In general, I'd say that whether or not a particular language, tool, or framework can be useful really just depends on whether or not you have a valuable application for it. It's also true that new languages and tools need time to mature, and more time to find acceptance. It's not just reputation that keeps PROLOG out of the mainstream- it's also about whether or not there is a market for PROLOG developers, and whether or not the benefits that you attributed to PROLOG would be cost-effective to adopt. You're absolutely right about being able to express certain types of problems more effectively in PROLOG. As a programmer, I place a lot of personal value on that sort of thing. But if I can find 100 Java developers for every one good PROLOG jockey, and my recruiters are already going through 200 resumes before they find one Java developer that we'll even interview, then that programmatic elegance is a hard sell.

Give it a shot

If you try to develop a language or framework without a specific application or functional context in mind, you won't be adding value when you make design decisions. I'd encourage you to continue to develop your idea, keeping in mind a specific use case, which it will help you to create better than the tools you currently have available. If it provides a unique solution to a common problem, it will be valuable and worthwhile. If it doesn't work out as you expect, you'll still have learned a lot from working through it. You'll always be rewarded by the successes and the failures of your efforts, and your idea may turn out to be a good contribution to software.

If you get on google code or sourceforge, you can have an open source project up and running today.


I learnt some Prolog in college and knew it was sometimes used in industry, including inside Windows NT. But I could never see the point.

But once I started using XSLT in earnest I became aware of the benefits of 'push based' approaches to problems. I've been meaning to dust off the old college texts but more urgent stuff keeps getting in the way. So anything that made that type of coding in Java/C# more accessible would be interesting (to me at least).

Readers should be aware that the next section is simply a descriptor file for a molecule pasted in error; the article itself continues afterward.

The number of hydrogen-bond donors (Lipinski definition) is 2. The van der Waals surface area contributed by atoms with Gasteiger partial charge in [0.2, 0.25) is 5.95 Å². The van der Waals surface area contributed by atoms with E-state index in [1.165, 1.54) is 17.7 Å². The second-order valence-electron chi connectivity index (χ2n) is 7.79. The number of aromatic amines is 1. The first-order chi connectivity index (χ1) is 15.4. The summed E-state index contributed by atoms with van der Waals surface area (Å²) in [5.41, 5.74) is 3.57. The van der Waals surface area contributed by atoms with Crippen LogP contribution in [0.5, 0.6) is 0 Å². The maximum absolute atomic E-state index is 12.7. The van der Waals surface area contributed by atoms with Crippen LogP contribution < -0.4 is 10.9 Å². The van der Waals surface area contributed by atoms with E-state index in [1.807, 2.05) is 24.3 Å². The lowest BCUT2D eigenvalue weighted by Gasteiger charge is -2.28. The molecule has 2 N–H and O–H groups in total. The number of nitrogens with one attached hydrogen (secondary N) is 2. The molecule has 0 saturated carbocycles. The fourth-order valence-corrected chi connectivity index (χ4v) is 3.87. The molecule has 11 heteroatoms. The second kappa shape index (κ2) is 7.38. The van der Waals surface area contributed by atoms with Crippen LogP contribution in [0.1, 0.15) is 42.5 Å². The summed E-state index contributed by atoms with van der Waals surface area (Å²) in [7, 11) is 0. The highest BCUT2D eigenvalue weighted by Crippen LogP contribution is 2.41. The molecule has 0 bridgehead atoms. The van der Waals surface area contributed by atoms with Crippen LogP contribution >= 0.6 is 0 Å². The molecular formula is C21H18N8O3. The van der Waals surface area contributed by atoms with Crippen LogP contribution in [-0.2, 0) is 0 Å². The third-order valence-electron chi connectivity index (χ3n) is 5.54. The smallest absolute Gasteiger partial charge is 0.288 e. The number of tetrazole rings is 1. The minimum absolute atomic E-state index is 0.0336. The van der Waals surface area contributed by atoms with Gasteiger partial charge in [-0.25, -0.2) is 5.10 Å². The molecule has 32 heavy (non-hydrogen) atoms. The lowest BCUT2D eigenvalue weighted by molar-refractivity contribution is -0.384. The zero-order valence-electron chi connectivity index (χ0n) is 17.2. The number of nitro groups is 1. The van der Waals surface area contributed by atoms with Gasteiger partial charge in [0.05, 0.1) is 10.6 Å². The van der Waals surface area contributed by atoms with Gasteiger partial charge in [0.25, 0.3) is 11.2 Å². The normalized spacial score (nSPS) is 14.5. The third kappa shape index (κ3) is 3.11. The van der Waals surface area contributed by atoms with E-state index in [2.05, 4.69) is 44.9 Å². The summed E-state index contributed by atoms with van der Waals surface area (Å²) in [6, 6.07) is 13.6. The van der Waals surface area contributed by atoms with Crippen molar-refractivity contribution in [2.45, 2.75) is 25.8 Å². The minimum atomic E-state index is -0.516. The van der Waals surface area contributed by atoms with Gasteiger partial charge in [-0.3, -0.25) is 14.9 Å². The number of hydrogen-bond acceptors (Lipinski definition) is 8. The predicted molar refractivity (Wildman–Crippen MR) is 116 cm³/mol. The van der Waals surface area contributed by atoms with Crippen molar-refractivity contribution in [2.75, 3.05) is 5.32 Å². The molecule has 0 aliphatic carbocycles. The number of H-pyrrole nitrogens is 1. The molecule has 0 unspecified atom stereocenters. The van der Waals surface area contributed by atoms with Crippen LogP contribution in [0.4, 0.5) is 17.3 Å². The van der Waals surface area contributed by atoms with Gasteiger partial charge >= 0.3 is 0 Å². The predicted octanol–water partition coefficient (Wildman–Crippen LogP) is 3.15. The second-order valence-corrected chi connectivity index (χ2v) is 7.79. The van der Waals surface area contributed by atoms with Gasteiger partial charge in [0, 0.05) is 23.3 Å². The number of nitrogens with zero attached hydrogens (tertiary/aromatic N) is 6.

I have a little experience with Prolog from a taught course and some time spent building a few TurboProlog (now VisualProlog) shareware systems - largely as an exercise.

There possibly is a place for this - certainly the Prolog approach to solving some problem domains would be interesting to have available, but I'd want it as an module I could interface with from a traditional language such a Python.

If, for instance, I could build a site that could on demand scrape data from elsewhere then run it though an expert system of some type to derive useful information (and maybe kick it back out via something like Google maps, Flex or [your choice of impressive UI]) , and that engine could be constructed quickly using Prolog then I think you're looking at a win. Maybe especially so if you could easily keep an ability for the Prolog processing to remain flexible so the problem it was solving could be fuzzier than is easily handled with normal code.

The trouble is that if you're thinking of some general Prolog type system, as opposed to a targeted adjunctive tool, then I don't think you're going to get anywhere as Prolog itself has failed to gain any significant traction outside specialized areas over the past 20 years.


If you are a c++ programmer I'd recommend having a look at the castor library for c++, http://www.mpprogramming.com/cpp/ . This seems to integrate with existing c++ code the best I have seen so far.


How will domains and types, especially symbols, be handled?

Prolog clauses are stored as data-units, which is processed through an interpreter, do you mean to write a prolog-type interpreter to handle predicate logic?

Backtracking == recursion is basically what makes prolog 'happen': how can this be minimised?

Many instances of infinite solutions exist: this is bound to cause 'endless looping'.

That said:

It would be nice to mix-and-match C++ and prolog. There are a few times that I wished I could use prolog to solve a data-parsing problem.

I'll monitor this thread to see the outcome...